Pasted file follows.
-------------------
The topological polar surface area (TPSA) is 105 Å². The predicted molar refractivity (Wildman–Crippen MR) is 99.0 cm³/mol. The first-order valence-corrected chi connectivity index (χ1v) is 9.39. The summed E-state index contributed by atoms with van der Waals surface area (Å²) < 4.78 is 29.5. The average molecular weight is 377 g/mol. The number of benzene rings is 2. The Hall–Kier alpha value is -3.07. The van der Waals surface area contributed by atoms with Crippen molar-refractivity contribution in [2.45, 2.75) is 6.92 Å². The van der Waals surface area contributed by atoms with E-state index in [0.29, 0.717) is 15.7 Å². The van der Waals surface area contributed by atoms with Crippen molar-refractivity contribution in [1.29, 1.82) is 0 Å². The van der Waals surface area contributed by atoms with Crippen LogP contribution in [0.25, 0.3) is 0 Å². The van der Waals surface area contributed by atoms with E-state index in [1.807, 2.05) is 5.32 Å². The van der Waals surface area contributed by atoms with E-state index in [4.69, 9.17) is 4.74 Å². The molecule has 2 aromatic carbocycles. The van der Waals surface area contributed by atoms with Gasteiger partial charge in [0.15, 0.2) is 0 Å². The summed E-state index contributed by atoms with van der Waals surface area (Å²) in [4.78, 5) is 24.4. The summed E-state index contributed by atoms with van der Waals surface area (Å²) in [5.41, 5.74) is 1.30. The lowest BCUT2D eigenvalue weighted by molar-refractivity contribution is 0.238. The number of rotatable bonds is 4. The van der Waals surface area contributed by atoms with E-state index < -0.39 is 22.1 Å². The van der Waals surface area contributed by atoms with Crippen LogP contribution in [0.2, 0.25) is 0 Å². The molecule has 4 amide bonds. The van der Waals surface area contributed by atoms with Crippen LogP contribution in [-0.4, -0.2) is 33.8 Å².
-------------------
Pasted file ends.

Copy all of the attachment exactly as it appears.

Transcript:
The topological polar surface area (TPSA) is 105 Å². The predicted molar refractivity (Wildman–Crippen MR) is 99.0 cm³/mol. The first-order valence-corrected chi connectivity index (χ1v) is 9.39. The summed E-state index contributed by atoms with van der Waals surface area (Å²) < 4.78 is 29.5. The average molecular weight is 377 g/mol. The number of benzene rings is 2. The Hall–Kier alpha value is -3.07. The van der Waals surface area contributed by atoms with Crippen molar-refractivity contribution in [2.45, 2.75) is 6.92 Å². The van der Waals surface area contributed by atoms with E-state index in [0.29, 0.717) is 15.7 Å². The van der Waals surface area contributed by atoms with Crippen molar-refractivity contribution in [1.29, 1.82) is 0 Å². The van der Waals surface area contributed by atoms with Crippen LogP contribution in [0.25, 0.3) is 0 Å². The van der Waals surface area contributed by atoms with E-state index in [1.807, 2.05) is 5.32 Å². The van der Waals surface area contributed by atoms with E-state index in [4.69, 9.17) is 4.74 Å². The molecule has 2 aromatic carbocycles. The van der Waals surface area contributed by atoms with Gasteiger partial charge in [0.15, 0.2) is 0 Å². The summed E-state index contributed by atoms with van der Waals surface area (Å²) in [4.78, 5) is 24.4. The summed E-state index contributed by atoms with van der Waals surface area (Å²) in [5.41, 5.74) is 1.30. The lowest BCUT2D eigenvalue weighted by molar-refractivity contribution is 0.238. The number of rotatable bonds is 4. The van der Waals surface area contributed by atoms with E-state index < -0.39 is 22.1 Å². The van der Waals surface area contributed by atoms with Crippen LogP contribution in [0.2, 0.25) is 0 Å². The molecule has 4 amide bonds. The van der Waals surface area contributed by atoms with Crippen LogP contribution in [-0.4, -0.2) is 33.8 Å².